And it was only by chance that I found out. I was drifting through the pages of the Los Angeles Times, for reasons too unimportant to describe, when I saw her face – glowing through the dirty ink – and read that she would be taking up residence in Pasadena, at the Norton Simon Museum. She will be accepting visitors from November to February, and I will certainly be one of them, basking in the light that was created nearly 350 years ago.
I saw her half-sister once, long ago. They share fathers: they were painted by the same man, Jan Vermeer – the painter who would capture and hold life as carefully as he would a butterfly. I remember pushing through the crowd so I could look into silent, speaking eyes; so I could melt into the gleam of her pearl earring; so I could feel the cool, cobalt textures of her turban. Her face was simple, like beauty, but it was also as multi-faceted as a diamond. For centuries her admirers had been dazzled by her mystery.
And now another child is coming to visit. I've seen her before, in books, in my thoughts – I'm well acquainted with the ribbons tied into her hair, with her plush jacket. The folds and creases are edged with gold: the alchemist has shared his art with the painter. I've traveled across the plains of that jacket, experiencing the progression from dark to light like the heat of the rising sun against my face.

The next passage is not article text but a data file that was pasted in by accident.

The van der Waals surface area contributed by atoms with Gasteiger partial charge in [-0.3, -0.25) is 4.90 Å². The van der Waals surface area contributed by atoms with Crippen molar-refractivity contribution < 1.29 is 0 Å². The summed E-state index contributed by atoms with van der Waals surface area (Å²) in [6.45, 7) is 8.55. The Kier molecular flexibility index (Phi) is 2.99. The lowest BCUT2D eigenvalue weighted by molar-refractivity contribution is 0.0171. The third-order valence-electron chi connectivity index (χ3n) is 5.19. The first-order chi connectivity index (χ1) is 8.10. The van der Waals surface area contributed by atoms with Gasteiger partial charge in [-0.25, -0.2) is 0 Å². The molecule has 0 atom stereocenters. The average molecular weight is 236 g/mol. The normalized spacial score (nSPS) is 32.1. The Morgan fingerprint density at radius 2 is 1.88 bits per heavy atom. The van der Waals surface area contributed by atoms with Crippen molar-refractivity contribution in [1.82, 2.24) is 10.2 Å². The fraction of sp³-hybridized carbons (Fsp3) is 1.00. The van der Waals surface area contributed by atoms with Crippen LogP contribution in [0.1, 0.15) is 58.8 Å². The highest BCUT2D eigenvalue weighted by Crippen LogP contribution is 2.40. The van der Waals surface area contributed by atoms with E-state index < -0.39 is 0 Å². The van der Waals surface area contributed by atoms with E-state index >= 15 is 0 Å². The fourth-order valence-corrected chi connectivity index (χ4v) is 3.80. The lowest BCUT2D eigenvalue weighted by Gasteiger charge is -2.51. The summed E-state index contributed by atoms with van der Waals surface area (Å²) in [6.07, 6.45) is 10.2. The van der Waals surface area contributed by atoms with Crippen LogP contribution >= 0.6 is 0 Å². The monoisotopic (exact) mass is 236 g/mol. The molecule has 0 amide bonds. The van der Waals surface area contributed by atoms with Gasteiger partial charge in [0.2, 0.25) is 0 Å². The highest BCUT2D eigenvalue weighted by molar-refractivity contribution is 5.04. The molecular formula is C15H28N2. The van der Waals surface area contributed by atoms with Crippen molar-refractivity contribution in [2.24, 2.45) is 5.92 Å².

I know her pearls, her slim arms, the patient and gentle smile. This is no Mona Lisa smile: final, fatal, a dead end. You've received all she is willing to give. This golden girl is just beginning to welcome her guest – her plain face is warming to the friend who has interrupted her letter-writing. You haven't surprised her, but you have been recognized. She greets you with a soft familiarity; she smiles, she pauses and waits for you to take a seat.
Vermeer specialized in capturing these quiet moments, preserving them in light like flies in amber. A girl in a crimson hat suddenly glancing over her shoulder; a woman reading a letter, both hands holding it tightly; a maid pouring milk – the stream pouring from the jug like a skein of white silk…and a girl caught in the middle of her writing: these are acts that have happened hundreds of times in any country, in any century. Silent, exquisite, they are seconds of life that are substantive, yet ethereal: they hold onto their three dimensions until you venture nearer. Then they dissolve into color and light, an emergent world that is on the brink of disappearing. This is a world that balances on an eyelash, which can vanish in a blink of an eye.
So when I do see her, I do intend to stand close, so I can see how time was made to stand still, how light was channeled to define life – how it was so magnificently understood. But I shouldn't want to stand too close, lest her smile waver, her warmth fade and her world dissolve into mindless geometry.